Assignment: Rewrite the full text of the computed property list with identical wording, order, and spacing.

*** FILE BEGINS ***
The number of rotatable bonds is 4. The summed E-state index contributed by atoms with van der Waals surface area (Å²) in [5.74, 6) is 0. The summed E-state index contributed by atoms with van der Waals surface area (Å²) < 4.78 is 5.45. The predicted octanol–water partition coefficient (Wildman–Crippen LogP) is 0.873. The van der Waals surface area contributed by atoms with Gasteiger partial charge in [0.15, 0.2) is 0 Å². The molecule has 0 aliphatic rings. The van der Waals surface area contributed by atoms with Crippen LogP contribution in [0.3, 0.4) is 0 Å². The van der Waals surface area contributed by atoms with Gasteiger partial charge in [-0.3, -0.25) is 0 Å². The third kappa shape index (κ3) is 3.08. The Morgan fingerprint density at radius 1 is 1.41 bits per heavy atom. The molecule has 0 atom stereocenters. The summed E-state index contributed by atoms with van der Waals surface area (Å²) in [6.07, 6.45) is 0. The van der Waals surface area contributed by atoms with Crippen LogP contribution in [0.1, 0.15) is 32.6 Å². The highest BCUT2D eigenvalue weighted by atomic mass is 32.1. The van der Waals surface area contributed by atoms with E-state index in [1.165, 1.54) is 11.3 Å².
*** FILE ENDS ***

The number of rotatable bonds is 4. The summed E-state index contributed by atoms with van der Waals surface area (Å²) in [5.74, 6) is 0. The summed E-state index contributed by atoms with van der Waals surface area (Å²) < 4.78 is 5.45. The predicted octanol–water partition coefficient (Wildman–Crippen LogP) is 0.873. The van der Waals surface area contributed by atoms with Gasteiger partial charge in [0.15, 0.2) is 0 Å². The molecule has 0 aliphatic rings. The van der Waals surface area contributed by atoms with Crippen LogP contribution in [0.3, 0.4) is 0 Å². The van der Waals surface area contributed by atoms with Gasteiger partial charge in [-0.3, -0.25) is 0 Å². The third kappa shape index (κ3) is 3.08. The Morgan fingerprint density at radius 1 is 1.41 bits per heavy atom. The molecule has 0 atom stereocenters. The summed E-state index contributed by atoms with van der Waals surface area (Å²) in [6.07, 6.45) is 0. The van der Waals surface area contributed by atoms with Crippen LogP contribution in [0.1, 0.15) is 32.6 Å². The highest BCUT2D eigenvalue weighted by atomic mass is 32.1. The van der Waals surface area contributed by atoms with E-state index in [1.165, 1.54) is 11.3 Å².